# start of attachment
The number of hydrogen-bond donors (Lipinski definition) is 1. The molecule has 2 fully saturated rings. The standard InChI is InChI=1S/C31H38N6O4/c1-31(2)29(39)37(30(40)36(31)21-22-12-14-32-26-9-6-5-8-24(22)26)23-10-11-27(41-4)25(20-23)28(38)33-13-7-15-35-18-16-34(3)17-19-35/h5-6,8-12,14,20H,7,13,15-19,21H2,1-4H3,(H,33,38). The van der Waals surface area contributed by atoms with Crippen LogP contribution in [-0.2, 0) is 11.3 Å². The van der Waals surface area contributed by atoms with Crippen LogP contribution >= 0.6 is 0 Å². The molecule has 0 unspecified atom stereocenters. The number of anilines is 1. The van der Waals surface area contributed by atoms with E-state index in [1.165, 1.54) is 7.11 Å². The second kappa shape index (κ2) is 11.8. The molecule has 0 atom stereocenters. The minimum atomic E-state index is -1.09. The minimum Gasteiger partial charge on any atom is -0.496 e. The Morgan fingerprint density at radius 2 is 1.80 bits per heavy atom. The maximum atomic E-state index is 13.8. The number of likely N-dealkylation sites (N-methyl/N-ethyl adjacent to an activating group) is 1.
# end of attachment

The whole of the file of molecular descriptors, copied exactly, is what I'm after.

The number of hydrogen-bond donors (Lipinski definition) is 1. The molecule has 2 fully saturated rings. The standard InChI is InChI=1S/C31H38N6O4/c1-31(2)29(39)37(30(40)36(31)21-22-12-14-32-26-9-6-5-8-24(22)26)23-10-11-27(41-4)25(20-23)28(38)33-13-7-15-35-18-16-34(3)17-19-35/h5-6,8-12,14,20H,7,13,15-19,21H2,1-4H3,(H,33,38). The van der Waals surface area contributed by atoms with Crippen LogP contribution in [-0.2, 0) is 11.3 Å². The van der Waals surface area contributed by atoms with Crippen LogP contribution >= 0.6 is 0 Å². The molecule has 0 unspecified atom stereocenters. The number of anilines is 1. The van der Waals surface area contributed by atoms with E-state index in [1.165, 1.54) is 7.11 Å². The second kappa shape index (κ2) is 11.8. The molecule has 0 atom stereocenters. The minimum atomic E-state index is -1.09. The minimum Gasteiger partial charge on any atom is -0.496 e. The Morgan fingerprint density at radius 2 is 1.80 bits per heavy atom. The maximum atomic E-state index is 13.8. The number of likely N-dealkylation sites (N-methyl/N-ethyl adjacent to an activating group) is 1.